“If we were to have an Old Testament prophet for feminists, it would be Andrea. But even that is not a good comparison, because she offers not just a voice of anger and justice, but also of compassion and redemption,” –Gloria Steinem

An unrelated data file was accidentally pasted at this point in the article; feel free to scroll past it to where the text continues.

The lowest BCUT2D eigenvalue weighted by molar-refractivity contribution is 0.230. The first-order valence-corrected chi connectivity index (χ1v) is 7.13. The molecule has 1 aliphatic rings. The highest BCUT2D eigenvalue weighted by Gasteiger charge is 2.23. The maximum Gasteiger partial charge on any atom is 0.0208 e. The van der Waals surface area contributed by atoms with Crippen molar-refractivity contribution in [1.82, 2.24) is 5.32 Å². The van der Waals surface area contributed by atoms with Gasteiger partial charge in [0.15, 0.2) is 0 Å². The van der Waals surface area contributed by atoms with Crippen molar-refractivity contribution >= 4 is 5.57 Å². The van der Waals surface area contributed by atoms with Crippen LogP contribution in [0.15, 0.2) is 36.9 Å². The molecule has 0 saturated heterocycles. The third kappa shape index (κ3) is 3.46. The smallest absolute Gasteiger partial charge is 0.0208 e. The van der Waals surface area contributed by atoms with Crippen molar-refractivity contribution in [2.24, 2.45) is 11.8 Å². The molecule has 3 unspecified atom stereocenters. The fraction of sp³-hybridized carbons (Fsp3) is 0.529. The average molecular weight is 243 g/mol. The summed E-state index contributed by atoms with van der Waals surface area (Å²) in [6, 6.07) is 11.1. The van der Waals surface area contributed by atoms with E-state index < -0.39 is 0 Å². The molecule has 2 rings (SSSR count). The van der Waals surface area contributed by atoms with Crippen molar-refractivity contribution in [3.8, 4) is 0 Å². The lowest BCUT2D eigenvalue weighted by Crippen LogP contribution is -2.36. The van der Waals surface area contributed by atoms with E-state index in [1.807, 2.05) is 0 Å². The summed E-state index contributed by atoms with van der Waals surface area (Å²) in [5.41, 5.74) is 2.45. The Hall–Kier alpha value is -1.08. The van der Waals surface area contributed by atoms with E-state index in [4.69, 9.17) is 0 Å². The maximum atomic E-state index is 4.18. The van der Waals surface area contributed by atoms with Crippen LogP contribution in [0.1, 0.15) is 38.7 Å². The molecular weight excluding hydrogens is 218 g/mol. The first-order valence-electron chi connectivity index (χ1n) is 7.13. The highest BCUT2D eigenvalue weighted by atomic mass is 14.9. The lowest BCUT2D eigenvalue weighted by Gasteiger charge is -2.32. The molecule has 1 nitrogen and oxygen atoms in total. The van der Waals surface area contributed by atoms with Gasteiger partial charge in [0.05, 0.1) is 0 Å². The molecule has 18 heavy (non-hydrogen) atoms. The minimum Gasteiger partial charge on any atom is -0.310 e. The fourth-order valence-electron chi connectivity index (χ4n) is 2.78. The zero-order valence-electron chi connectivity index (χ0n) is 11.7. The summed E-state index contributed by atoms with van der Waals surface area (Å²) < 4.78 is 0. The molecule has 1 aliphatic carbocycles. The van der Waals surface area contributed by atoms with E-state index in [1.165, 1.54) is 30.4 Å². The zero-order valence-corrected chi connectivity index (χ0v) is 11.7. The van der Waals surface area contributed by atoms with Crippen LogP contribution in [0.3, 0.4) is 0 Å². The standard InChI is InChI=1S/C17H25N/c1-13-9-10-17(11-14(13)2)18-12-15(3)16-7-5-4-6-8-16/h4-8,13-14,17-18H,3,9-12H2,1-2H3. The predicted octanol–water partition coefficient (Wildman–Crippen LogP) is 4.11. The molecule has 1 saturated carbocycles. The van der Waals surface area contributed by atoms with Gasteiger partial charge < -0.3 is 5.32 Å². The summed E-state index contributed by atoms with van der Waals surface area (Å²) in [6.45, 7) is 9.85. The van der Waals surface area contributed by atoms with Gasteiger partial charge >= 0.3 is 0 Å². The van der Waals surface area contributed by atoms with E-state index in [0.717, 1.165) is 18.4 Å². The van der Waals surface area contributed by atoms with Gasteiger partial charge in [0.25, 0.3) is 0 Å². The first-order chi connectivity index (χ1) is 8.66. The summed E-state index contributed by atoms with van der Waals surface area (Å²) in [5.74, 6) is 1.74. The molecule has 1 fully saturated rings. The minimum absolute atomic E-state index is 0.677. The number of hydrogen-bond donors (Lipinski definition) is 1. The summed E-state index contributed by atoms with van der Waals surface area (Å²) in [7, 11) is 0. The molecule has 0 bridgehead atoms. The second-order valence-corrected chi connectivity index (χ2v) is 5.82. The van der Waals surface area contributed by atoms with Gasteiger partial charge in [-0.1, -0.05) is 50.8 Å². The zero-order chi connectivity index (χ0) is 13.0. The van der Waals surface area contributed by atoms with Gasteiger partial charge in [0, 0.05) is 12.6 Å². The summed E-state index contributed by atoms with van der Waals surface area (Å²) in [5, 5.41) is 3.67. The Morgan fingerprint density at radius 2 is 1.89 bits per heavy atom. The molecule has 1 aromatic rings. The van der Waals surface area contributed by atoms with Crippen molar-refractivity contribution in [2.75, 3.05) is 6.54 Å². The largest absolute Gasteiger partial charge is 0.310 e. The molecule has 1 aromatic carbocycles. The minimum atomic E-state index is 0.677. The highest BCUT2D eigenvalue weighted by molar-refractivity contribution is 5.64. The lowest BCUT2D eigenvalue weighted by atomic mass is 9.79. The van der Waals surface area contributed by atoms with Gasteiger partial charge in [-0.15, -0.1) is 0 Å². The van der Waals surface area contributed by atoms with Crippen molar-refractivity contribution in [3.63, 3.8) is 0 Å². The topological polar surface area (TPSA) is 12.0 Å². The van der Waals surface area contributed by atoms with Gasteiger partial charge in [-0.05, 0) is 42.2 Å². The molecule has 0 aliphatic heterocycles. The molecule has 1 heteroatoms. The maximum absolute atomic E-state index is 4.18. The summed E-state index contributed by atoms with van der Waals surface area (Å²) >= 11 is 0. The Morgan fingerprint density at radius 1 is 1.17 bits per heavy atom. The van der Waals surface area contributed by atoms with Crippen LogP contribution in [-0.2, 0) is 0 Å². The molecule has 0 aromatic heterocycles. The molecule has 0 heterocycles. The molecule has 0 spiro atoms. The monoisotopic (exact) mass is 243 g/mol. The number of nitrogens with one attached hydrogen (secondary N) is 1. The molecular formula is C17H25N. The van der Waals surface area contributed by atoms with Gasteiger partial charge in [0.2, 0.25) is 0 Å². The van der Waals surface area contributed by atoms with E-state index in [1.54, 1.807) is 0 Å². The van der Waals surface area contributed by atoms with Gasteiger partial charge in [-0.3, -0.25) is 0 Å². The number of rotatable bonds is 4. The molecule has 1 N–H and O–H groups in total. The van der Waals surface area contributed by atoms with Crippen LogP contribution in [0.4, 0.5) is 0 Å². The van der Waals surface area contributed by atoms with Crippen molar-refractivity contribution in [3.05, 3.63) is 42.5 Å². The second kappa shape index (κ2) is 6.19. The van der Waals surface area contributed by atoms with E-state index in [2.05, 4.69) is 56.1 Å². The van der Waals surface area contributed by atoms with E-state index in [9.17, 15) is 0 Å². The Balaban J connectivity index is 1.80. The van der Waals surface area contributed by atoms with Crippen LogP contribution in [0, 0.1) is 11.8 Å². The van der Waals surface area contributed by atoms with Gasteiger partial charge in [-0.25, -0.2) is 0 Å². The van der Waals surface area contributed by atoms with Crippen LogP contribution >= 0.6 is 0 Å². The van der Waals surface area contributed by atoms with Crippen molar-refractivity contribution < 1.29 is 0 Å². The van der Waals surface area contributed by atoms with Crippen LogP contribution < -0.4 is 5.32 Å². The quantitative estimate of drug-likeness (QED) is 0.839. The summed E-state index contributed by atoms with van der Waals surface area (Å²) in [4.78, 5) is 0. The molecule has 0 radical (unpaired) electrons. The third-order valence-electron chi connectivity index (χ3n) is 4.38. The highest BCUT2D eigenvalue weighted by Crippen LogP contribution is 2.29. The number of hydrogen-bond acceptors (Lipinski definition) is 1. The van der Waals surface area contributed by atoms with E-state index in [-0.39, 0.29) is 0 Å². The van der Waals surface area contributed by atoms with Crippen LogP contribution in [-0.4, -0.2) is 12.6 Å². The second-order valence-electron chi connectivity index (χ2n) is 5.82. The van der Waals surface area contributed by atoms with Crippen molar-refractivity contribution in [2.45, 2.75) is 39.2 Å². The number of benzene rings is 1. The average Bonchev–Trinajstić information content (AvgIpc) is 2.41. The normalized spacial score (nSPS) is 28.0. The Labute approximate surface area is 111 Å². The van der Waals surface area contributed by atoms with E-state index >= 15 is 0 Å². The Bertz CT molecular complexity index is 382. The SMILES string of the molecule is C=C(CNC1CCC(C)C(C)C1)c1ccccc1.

I could not agree more with this statement. Reading Dworkin’s books of feminist theory gave me the foundation for all of my feminist stances, and Andrea Dworkin is another wonderful woman I owe a great deal of gratitude for shaping me into the person I am today. Although I’ll never be able to express this gratitude directly, I vow to crusade in Andrea Dworkin’s name in all of my feminist activism; my vow is to become this generation’s Andrea Dworkin, because I believe she was the first to name the problems of pornography and the sexual violence it produces, but discussing that is another essay entirely. In short, I am endlessly thankful to Dworkin and the work she did; she is my feminist prophet, and when I am teaching feminist theory classes myself one day, I will make sure all of my students know her, because Andrea Dworkin should be a household name. Thank you, Andrea Dworkin, I will always remember you.